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I need to prove that $\lim\limits_{(x,y)\to (0,0)} \frac{\sin(xy)}{\sin(x)\sin(y)}$ exists using the $ϵ-δ$ limit definition as $(x,y)→(0,0)$.

I know that the limit exist and is equal to $1$. I worked on it using the squeeze theorem, but we didn't see it in class so I can't use it, the only thing I can use is the $ϵ-δ$ definition and I have no idea how to do it.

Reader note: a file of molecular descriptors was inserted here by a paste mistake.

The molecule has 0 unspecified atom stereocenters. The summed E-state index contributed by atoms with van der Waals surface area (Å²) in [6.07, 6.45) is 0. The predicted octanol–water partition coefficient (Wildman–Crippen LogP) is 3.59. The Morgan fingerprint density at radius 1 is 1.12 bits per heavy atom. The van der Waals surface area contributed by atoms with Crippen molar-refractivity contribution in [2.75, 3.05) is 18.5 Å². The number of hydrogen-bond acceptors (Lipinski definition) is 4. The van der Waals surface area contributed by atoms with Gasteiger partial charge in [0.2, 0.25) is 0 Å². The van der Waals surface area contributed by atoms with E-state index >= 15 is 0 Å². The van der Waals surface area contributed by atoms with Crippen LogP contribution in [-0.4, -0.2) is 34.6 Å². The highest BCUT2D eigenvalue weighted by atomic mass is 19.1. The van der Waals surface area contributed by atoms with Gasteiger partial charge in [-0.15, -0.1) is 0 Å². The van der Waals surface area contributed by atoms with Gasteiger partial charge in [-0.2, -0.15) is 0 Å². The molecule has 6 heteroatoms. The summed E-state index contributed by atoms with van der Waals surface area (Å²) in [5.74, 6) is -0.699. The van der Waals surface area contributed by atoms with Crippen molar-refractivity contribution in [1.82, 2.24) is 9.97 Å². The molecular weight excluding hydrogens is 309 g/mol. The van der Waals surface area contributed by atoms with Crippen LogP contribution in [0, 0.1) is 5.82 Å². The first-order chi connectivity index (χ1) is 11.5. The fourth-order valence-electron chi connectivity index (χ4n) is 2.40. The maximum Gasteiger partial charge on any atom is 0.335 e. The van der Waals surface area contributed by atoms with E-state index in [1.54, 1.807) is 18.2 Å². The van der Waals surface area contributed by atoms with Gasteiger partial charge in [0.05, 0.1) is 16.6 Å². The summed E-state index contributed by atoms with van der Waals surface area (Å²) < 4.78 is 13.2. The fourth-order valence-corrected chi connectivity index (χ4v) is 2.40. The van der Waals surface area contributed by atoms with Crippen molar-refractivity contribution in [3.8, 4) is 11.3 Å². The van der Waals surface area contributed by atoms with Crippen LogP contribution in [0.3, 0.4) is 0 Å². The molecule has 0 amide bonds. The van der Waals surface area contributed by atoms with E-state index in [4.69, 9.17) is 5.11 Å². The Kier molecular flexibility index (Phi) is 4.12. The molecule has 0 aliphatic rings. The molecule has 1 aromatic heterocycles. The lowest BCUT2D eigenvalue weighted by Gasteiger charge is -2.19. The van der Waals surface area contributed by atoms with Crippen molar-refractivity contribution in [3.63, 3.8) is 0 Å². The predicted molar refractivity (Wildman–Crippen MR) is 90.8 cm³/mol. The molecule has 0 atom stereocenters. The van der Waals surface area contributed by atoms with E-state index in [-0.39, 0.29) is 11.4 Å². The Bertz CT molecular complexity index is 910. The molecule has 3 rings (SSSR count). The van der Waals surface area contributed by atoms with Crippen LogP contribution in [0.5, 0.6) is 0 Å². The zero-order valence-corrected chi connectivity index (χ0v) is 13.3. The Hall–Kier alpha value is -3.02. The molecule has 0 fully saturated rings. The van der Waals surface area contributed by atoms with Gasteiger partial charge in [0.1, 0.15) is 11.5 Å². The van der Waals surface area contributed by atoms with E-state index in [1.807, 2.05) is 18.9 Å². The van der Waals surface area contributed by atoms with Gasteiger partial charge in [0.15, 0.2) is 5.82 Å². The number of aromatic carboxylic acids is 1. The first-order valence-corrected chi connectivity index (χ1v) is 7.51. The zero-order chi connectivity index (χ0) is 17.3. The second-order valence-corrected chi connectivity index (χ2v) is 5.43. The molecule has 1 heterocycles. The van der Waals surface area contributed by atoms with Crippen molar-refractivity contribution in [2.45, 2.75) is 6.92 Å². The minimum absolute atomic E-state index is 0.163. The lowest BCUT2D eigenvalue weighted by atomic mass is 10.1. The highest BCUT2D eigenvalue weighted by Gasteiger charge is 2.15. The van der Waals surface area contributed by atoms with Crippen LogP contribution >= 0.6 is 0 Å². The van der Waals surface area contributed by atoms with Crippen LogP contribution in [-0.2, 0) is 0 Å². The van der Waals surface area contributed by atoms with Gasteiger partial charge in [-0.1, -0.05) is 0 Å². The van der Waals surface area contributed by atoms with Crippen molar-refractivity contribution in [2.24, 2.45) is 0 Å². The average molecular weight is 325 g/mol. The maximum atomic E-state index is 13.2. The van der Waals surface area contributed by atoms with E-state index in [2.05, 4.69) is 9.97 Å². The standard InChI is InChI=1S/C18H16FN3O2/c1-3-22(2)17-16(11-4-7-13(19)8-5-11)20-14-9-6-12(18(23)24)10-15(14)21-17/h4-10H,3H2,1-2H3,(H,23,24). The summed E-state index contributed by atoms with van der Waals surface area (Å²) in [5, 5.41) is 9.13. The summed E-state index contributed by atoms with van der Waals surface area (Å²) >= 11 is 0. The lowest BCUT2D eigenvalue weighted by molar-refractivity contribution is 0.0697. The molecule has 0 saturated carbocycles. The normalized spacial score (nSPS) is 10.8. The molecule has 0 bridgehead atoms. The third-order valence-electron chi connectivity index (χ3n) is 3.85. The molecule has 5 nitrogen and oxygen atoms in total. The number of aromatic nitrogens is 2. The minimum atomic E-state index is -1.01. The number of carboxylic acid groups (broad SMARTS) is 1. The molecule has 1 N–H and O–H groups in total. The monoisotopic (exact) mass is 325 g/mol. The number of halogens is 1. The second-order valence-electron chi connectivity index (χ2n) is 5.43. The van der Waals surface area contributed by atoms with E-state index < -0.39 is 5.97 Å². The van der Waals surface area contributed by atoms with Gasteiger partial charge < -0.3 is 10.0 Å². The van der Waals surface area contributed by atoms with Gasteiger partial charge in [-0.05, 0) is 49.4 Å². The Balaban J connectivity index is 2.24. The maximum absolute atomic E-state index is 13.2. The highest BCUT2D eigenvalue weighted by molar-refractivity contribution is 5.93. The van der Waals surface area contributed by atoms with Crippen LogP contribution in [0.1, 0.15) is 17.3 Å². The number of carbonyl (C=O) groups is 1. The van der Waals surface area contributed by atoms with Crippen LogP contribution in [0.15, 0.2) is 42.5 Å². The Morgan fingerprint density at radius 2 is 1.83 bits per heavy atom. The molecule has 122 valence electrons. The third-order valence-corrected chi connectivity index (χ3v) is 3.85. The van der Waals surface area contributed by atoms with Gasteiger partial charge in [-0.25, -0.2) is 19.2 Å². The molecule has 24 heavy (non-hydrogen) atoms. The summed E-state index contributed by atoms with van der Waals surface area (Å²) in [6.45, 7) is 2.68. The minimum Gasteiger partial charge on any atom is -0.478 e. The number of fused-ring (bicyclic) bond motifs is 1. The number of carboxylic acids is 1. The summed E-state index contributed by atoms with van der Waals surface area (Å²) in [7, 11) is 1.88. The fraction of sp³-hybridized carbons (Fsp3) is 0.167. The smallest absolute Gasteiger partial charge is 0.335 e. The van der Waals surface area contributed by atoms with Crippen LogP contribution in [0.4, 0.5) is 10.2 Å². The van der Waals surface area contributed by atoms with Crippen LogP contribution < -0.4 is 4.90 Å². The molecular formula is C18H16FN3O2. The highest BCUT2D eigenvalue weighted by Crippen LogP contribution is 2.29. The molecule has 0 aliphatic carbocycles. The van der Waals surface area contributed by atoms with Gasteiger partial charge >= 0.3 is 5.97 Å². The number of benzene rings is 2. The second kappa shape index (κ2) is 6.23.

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    $\begingroup$ Are you not allowed to use the fact that $\lim_{u\to0}{\sin u\over u}=1$? $\endgroup$ – Barry Cipra Mar 5 at 0:41
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I suggest carefully writing the epsilon delta for both $\frac{\sin t}{t}$ and $\frac{t}{\sin t} \; , \;$ using the fact that (alternating decreasing series), for $0 < t < 1,$ $$ t - \frac{t^3}{6} < \sin t < t $$ and $$ \frac{\sin (-t)}{-t} = \frac{\sin t}{t}. $$

The specific problem can be expanded as $$ \frac{x}{\sin x} \; \frac{y}{\sin y} \; \frac{\sin (xy)}{xy}$$

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